Hypocrisy dwells in a housing scandal
For hypocrisy, the senior bureaucracy and the judiciary excel. Spare a thought for former music academic Chan Wing-wah, sentenced to community service and condemned for 'greed' by a judge who is in a position to enjoy income advantages similar to those for which he condemned Chan. Indeed, instead of expressing outrage at Chan, members of the judiciary should be asking why they, among others, are granted outrageous tax breaks that suddenly become 'illegal' when an irrelevant, fine line is crossed.
Chan's crime was to 'cheat' Chinese University, where he was an associate dean of the arts faculty, out of HK$1.9 million by claiming a rental allowance while occupying a flat in which he had a partial interest. This was in contravention of a rule that allowances could not be claimed on properties in which a claimant or relative had an interest.
Chan was certainly either stupid or ignorant. If he had had any sense he would - like 90 per cent of the senior bureaucrats, judges and academics who qualify for housing allowances - have leased his own flat to a third party and rented a nearby flat at a similar rent. Chan was entitled to a housing allowance. The 'cheating' part is mere cover for the bureaucracy's attempt to obscure its own greed by pretending that allowances should not go to those owning their own flats.
The question that should be asked of every judge, senior bureaucrat and senior academic in receipt of a housing allowance is this: how many flats in Hong Kong do you own? If any, why should you be entitled to a housing allowance?
The existence of these housing allowances also highlights another - the chief beneficiaries of which are these self-same senior bureaucrats, judges and academics. When an employee is reimbursed by his employer for housing costs, this payment is judged for tax purposes to represent only 10 per cent of that person's income. In most cases that is an absurd fiction. In practice, rental allowances run at 30 to 50 per cent of salaries. The same principle applies to quarters provided directly by the employer. In the case of the government, this amounts to tens of thousands of people. While many are middle- and lower-income people like policemen - for whom there is little or no tax benefit - there are huge benefits for the already overpaid, upper-echelon civil servants.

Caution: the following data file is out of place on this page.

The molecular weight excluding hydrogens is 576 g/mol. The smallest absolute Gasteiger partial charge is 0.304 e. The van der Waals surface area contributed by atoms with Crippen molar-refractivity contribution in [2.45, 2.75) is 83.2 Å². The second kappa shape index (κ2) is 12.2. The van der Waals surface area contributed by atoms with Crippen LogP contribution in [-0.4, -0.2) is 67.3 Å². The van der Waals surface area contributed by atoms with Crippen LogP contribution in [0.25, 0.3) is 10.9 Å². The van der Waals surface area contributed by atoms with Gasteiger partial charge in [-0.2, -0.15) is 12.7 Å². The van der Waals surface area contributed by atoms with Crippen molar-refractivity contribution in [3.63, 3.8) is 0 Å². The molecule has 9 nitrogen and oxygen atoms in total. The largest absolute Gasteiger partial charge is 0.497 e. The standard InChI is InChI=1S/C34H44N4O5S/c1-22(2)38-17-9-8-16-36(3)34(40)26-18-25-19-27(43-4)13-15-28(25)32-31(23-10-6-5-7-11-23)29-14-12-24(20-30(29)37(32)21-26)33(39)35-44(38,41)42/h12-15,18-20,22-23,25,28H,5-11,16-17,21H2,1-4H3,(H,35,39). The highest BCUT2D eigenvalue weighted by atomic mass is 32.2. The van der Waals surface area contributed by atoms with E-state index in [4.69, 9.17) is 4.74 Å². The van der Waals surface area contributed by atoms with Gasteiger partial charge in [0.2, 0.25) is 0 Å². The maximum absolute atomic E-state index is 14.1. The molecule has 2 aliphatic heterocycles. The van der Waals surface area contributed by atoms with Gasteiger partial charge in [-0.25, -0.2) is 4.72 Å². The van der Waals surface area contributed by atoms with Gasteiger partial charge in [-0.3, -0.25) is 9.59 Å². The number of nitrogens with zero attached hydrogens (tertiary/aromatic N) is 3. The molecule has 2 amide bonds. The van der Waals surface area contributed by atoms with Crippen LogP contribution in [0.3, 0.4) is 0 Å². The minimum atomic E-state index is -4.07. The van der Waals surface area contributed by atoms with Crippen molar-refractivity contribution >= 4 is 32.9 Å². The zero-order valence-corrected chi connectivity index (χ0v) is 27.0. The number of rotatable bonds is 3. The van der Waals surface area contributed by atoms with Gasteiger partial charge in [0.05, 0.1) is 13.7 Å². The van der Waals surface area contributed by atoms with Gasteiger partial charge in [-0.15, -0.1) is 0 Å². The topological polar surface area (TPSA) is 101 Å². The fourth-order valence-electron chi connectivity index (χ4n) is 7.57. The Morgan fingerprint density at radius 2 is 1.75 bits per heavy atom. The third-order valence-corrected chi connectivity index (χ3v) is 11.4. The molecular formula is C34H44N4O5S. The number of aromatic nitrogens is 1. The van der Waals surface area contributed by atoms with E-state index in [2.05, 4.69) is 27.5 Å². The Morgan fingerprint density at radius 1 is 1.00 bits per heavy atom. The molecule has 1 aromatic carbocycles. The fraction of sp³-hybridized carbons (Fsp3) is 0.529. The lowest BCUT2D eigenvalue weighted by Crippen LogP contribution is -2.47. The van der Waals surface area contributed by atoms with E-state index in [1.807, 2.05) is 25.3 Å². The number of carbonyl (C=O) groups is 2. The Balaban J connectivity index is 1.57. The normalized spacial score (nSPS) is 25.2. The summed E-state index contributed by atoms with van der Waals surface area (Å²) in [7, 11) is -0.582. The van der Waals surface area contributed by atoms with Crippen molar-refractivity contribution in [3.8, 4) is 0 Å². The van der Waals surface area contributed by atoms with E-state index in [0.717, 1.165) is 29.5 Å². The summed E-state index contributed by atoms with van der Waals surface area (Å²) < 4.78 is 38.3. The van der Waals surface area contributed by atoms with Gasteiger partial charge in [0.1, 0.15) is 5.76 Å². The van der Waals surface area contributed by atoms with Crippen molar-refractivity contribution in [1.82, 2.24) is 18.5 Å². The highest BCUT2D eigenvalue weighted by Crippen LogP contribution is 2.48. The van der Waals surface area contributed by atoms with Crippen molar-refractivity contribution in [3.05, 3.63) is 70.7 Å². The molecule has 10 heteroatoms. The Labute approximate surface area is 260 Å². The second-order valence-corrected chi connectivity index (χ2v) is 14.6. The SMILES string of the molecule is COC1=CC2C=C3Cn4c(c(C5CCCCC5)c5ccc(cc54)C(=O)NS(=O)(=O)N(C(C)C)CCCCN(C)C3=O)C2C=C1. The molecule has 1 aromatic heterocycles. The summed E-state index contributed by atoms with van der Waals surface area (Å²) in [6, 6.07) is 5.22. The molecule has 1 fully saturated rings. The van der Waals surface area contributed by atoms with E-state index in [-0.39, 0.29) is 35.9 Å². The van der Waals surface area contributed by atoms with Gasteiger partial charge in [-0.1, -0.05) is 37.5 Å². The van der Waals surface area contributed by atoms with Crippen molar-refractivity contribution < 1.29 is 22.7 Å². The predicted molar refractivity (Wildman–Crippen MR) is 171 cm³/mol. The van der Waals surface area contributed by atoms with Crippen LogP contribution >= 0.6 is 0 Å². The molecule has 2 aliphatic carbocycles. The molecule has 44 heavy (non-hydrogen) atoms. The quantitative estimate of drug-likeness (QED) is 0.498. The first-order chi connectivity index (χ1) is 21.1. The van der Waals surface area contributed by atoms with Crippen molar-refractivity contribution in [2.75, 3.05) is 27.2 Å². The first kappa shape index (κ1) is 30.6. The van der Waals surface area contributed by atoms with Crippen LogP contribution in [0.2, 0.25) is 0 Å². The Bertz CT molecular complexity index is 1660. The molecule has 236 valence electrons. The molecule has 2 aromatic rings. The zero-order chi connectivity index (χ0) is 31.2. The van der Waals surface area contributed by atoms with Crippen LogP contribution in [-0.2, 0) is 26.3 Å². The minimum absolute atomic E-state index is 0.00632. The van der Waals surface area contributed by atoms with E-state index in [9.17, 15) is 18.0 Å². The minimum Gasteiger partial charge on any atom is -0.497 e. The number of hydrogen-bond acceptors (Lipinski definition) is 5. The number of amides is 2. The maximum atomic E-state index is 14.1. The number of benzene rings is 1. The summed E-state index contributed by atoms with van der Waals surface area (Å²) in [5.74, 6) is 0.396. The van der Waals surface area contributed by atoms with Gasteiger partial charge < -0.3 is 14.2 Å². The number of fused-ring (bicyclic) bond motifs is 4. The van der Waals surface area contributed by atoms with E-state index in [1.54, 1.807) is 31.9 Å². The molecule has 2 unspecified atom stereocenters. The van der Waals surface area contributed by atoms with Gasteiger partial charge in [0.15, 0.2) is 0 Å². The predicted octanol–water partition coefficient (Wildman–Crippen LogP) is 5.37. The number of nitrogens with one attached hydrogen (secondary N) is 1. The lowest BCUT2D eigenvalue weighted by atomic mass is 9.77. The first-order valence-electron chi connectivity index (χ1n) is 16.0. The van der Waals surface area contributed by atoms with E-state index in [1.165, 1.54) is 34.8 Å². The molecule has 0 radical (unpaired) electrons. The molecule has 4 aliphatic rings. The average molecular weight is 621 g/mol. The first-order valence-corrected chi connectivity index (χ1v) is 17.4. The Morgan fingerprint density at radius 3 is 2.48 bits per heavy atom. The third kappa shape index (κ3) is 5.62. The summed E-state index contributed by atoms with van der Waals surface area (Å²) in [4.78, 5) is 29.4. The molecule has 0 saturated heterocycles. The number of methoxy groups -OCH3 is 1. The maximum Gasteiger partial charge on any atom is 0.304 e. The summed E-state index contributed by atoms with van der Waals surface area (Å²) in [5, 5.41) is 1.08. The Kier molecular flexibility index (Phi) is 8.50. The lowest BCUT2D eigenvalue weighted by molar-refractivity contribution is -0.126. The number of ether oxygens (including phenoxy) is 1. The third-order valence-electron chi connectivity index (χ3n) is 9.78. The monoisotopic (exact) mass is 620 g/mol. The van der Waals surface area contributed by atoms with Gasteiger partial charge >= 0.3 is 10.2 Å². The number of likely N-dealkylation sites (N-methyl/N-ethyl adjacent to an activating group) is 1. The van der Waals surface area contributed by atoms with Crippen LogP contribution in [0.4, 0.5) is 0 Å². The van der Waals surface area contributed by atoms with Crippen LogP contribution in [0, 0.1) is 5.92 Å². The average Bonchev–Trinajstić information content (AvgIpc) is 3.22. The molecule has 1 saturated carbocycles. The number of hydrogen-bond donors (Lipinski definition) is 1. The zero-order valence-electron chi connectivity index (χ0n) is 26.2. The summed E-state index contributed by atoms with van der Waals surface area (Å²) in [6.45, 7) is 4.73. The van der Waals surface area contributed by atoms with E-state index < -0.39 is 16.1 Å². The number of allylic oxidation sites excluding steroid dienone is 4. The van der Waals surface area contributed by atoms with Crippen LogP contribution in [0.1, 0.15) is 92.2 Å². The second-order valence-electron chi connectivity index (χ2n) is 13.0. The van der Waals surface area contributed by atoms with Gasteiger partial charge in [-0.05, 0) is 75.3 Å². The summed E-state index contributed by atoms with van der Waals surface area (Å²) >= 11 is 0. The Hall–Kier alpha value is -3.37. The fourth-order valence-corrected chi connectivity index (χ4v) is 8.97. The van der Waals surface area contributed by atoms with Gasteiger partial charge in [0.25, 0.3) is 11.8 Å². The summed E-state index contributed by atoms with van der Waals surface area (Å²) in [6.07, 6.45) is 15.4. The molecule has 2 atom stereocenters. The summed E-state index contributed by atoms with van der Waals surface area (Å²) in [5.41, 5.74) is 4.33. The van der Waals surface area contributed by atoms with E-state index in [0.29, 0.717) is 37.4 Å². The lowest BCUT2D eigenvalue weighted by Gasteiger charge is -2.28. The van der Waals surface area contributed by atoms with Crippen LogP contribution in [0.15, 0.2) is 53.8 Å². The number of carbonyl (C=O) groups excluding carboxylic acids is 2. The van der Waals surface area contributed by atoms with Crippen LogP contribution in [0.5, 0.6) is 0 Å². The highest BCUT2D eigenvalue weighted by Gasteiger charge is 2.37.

If Financial Secretary Henry Tang Ying-yen were really serious about broadening the tax base, he would start by ending the system whereby big benefits in kind - principally housing - are taxed at derisory rates, if at all. But of course his fat-cat bureaucrats would resist.
This incident also points out how much time the Independent Commission Against Corruption wastes on petty cases. Chan's 'offence' dates back 16 years, and he repaid the university in 1996. Putting so much effort into marginal cases helps explain why the ICAC has almost zero success in tackling big-money corruption involving the public sector, particularly relating to land and buildings. This is not surprising now that the ICAC is headed by civil servants still anxious for promotion in a system that is highly self-protective, and has ever-closer links with local cartels.
The Chan episode is also a reminder of the cavalier way in which the leadership disposes of public assets. When he was chief executive, Tung Chee-hwa did not deign to stay at Government House, preferring his own apartment. But now that he has no official function, he is being provided with the entire, historic Kennedy Road colonial building as his office.
One can forgive his blundering as chief executive. But does he have no shame, no sense of propriety? Perhaps the current chief executive could tell us the assessed rent for this building, and whether its use will be included in Mr Tung's next tax return.
Philip Bowring is a Hong Kong-based journalist and commentator